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Neilly Series lecture: Carl Zimmer

February 15, 2018
07:00 PM - 08:00 PM
Hawkins-Carlson Room, Rush Rhees Library

Carl Zimmer, author of A Planet of Viruses

Our brains are the foundation for who were are—they store our memories, give rise to our emotions, and enable us to look to the future. But our brains remain terra incognita, an inner continent that remains barely explored. Only recently have scientists begun to map the brain in its full complexity, some 80 billion neurons and their trillions of connections with each other. The results, while early, are mind-blowing. Already, brain-mapping has improved people’s lives, enabling scientists to implant electrodes in the brain to help people with Parkinson’s regain their ability to walk, and also to give paralyzed people the power to control computers. Zimmer will explore how, in the future, mapping the brain may point to better ways to treat disorders such as autism, depression, and Alzheimer’s disease. And, ultimately, we will gain an inner map of human nature itself.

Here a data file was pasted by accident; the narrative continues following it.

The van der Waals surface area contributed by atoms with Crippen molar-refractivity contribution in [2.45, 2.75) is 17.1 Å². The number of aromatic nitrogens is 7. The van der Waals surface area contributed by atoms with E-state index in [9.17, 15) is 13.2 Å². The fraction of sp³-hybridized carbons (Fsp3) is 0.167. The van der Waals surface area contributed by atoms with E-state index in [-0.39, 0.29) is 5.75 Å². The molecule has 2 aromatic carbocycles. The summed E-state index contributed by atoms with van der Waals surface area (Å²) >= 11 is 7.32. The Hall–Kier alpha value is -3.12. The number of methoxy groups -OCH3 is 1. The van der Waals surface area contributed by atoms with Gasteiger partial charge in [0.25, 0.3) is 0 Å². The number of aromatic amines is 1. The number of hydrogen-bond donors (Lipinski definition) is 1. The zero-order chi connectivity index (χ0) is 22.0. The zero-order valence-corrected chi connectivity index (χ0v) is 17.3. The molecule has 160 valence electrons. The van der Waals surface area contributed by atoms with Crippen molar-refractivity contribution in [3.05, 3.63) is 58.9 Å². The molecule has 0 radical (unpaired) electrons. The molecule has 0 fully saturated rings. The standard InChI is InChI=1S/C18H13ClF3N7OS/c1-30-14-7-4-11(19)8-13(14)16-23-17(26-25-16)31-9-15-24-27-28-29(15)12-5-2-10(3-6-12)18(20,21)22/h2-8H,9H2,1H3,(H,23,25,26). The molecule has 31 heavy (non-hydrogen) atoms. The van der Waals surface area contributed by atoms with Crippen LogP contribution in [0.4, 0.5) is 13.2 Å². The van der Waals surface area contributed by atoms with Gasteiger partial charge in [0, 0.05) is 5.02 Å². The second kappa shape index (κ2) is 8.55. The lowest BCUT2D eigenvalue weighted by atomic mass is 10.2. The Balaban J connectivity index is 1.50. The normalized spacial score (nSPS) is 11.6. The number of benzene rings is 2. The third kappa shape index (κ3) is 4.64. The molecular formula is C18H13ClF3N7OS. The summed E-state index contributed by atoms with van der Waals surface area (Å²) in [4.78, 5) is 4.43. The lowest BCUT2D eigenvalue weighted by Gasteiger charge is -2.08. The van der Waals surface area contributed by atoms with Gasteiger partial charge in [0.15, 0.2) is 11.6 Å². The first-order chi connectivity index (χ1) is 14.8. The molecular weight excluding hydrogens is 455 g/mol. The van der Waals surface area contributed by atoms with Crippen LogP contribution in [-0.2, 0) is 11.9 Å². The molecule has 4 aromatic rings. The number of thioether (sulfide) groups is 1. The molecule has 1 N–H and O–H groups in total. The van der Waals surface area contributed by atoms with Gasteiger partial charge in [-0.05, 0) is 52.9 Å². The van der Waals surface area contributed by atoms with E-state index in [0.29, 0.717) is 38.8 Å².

Carl Zimmer is, in the words of The New York Times Book Review, “as fine a science essayist as we have.” He won the National Academies Communication Award and is a three-time winner of the American Association for the Advancement of Science Journalism Award.  Zimmer is a columnist for The New York Times and writes regularly for magazines such as National Geographic and Wired. He is also the author of thirteen widely praised books.  

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